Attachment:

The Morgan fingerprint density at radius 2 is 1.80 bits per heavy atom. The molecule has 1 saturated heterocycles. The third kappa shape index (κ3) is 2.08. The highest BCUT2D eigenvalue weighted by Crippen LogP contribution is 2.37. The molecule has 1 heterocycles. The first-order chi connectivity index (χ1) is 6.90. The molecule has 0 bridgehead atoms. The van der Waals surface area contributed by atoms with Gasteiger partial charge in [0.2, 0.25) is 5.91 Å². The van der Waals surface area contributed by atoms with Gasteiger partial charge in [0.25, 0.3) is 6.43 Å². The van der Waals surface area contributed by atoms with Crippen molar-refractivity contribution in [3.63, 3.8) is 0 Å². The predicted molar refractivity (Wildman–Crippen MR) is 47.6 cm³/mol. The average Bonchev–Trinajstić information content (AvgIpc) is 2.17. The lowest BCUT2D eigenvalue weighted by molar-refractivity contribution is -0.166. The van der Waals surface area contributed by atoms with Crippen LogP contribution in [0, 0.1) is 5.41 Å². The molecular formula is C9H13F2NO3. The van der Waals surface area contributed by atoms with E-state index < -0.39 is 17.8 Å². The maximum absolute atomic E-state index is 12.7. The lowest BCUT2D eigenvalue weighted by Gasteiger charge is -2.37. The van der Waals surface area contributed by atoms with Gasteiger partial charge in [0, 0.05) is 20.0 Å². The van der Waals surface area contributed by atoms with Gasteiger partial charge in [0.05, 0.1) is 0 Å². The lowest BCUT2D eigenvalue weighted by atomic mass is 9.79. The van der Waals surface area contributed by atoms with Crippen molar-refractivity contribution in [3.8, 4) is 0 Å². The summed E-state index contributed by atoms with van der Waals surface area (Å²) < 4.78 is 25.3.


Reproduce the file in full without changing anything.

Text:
The Morgan fingerprint density at radius 2 is 1.80 bits per heavy atom. The molecule has 1 saturated heterocycles. The third kappa shape index (κ3) is 2.08. The highest BCUT2D eigenvalue weighted by Crippen LogP contribution is 2.37. The molecule has 1 heterocycles. The first-order chi connectivity index (χ1) is 6.90. The molecule has 0 bridgehead atoms. The van der Waals surface area contributed by atoms with Gasteiger partial charge in [0.2, 0.25) is 5.91 Å². The van der Waals surface area contributed by atoms with Gasteiger partial charge in [0.25, 0.3) is 6.43 Å². The van der Waals surface area contributed by atoms with Crippen molar-refractivity contribution in [3.63, 3.8) is 0 Å². The predicted molar refractivity (Wildman–Crippen MR) is 47.6 cm³/mol. The average Bonchev–Trinajstić information content (AvgIpc) is 2.17. The lowest BCUT2D eigenvalue weighted by molar-refractivity contribution is -0.166. The van der Waals surface area contributed by atoms with Crippen LogP contribution in [0, 0.1) is 5.41 Å². The molecular formula is C9H13F2NO3. The van der Waals surface area contributed by atoms with E-state index < -0.39 is 17.8 Å². The maximum absolute atomic E-state index is 12.7. The lowest BCUT2D eigenvalue weighted by Gasteiger charge is -2.37. The van der Waals surface area contributed by atoms with Gasteiger partial charge in [0, 0.05) is 20.0 Å². The van der Waals surface area contributed by atoms with Gasteiger partial charge in [0.05, 0.1) is 0 Å². The lowest BCUT2D eigenvalue weighted by atomic mass is 9.79. The van der Waals surface area contributed by atoms with Crippen molar-refractivity contribution in [3.8, 4) is 0 Å². The summed E-state index contributed by atoms with van der Waals surface area (Å²) < 4.78 is 25.3.